Why you should get a Realtor License and keep your day job.

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A little backstory on me, I have been investing with my future wife for about 5 years. 2 years ago I decided it was time for me to get my own license so we didn't have to rely on another agent to show us houses, make offers etc. Many people think the same way we did that getting the license to control your own investing is the best path to take. So after 2 weeks of class, 2 weeks of studying for the test I passed on the first try. Roughly $1,500 later I was licensed and hanging it at a flat fee brokerage that only has maybe 5 agents. I was finally the real deal and excited to schedule showings and make offers for myself.

Well inventory is low here and the MLS is pretty picked over for good deals. Actually of the last 5 houses we have bought only 1 has been on the MLS and the rest were found off-market. So I asked myself "why did I get this license and why did I spend so much getting it"? I then realized I could help other people find and buy houses as well since I was a fully licensed Realtor. I knew my brother was looking for another house in the near future so I started helping him. After about a month or so we had a property under contract for him and closed sometime later. I was so excited, my first closing since my license and a whopping $2,200 in commission before taxes. The only caveat is that this took me 7 months of being licensed to get it. I know when I started my goal wasn't to be a Realtor full-time but I came into this with no leads and no idea what I was doing. It might not take other new Realtors 7 months to close their first deal but I bet they aren't getting listings and writing offers in the first few weeks or months either.

After that first closing and realizing this was a real thing to help other people, I decided to try a little more actively to find clients. My W2 job has about 450 employees in my office alone. I have been here for about 4 years so I knew quite of few of employees and started letting everyone know slowly and subtly that I was a Realtor. Nothing came of it for a long time until about 4 months after my first closing. Of all people, my director was moving out of the country and needed help selling his house. His house sold in 3 days for over asking and he was happy as could be. So there I was, almost 12 months into being licensed with only two actual closings totaling around $6K in commissions before taxes. That is tough to live on while being a new agent but luckily I didn’t miss a beat since I was getting a paycheck every two weeks.

Now, let’s fast forward to today, about 12 months after that second closing (my director’s house). Since that second closing I have sold and closed 36 houses (somewhere over 6 million in RE), all while holding the exact same W2 job. About 7 of those were from people at my W2 job that needed a Realtor with more potential clients in the future. People I talked to at work over a year ago are just now deciding to buy or sell. Some were BP members looking for multi-family properties and the rest were mostly referrals or cold calls.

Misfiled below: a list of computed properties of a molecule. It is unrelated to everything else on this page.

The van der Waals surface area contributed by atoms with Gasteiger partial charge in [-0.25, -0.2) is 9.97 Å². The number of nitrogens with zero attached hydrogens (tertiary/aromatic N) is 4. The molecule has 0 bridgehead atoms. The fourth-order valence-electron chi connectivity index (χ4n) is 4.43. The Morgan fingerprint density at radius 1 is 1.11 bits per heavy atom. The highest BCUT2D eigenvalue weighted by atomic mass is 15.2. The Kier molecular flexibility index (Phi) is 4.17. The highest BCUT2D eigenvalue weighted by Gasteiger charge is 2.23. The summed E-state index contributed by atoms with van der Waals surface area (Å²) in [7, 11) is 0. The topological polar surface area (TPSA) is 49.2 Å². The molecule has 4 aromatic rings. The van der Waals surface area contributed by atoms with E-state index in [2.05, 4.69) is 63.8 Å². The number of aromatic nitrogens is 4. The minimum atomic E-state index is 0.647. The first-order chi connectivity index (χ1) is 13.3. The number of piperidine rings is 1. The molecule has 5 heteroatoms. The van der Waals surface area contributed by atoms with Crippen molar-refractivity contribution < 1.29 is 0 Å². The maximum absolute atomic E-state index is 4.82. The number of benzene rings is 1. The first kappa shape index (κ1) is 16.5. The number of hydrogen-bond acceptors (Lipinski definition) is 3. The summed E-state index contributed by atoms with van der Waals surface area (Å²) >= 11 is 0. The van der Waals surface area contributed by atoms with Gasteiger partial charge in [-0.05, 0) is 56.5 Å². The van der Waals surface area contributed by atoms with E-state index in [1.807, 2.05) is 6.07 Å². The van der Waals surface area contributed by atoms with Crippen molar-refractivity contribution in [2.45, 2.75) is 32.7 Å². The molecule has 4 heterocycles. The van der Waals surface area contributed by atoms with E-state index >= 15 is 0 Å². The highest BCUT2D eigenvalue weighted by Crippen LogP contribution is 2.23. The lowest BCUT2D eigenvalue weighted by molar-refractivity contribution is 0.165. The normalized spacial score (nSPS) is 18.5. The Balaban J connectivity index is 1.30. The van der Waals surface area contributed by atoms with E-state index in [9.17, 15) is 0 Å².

I have decided it's finally time to plan my exit strategy from my W2 job since I can no longer handle the hours and it is starting to affect my personal life and RE business. I could have left 6 months ago but my lender would not loan on investments without 2 full years of commissioned income so I decided to stay here for a little while longer.

Some will disagree that holding a full-time job while being an agent is a disservice to your clients but I feel that if you stay on top of communication all will be ok. Most potential clients work a job like you so they prefer weekends and evening anyways. Occasionally you will get the person that prefers day showing but you will figure it out if you want to succeed. Also, move communication to text and email as often as you can. Most people can text at their desk while working during the day keeping you in the loop. I have 36 happy clients that are still referring me to their friends so I don’t feel any of them thought they were underserviced.

Holding your W2 job while being an agent won’t work for everyone. My job is very flexible and allows me to handle both without comprising my quality of work on either job. I routinely spend my lunches showing houses and during the busy seasons showing houses every evening and weekend. This puts a lot of stress and a serious lack of free time to spend with my family.

It has been a rough year but all the hard work has paid off and will keep paying off in the future. In the last 12 months the extra income has allowed us to buy 3 investment properties (total of 4 doors) with a 5 unit property in the works. The 5 unit will seal the deal on me quitting my day-job as I will go focus on being a full-time Realtor at that point. I truly enjoy it and the ability to be my own boss and look forward to helping other BP members in the future as well.

Good luck and I hope this post helps those on the fence make a better decision. 

@Jake Thomas Congrats on the new career! I appreciate you working to a point where it makes economical sense for you to step away from your W2 job. You have a family to support and it seems you made that a top priority. Best of luck to you in your future and keep working hard.

@Jake Thomas wow that was very encouraging. Thank you for that. I would like to keep in touch with you for advice. I currently work a full time job and work as a real estate agent part time and have been following the same steps. I communicate via email and text with my clients. I always respond right away to them. It can be difficult sometimes. I always knew this was something I needed to transition to and not jump in thinking I would get deals right away.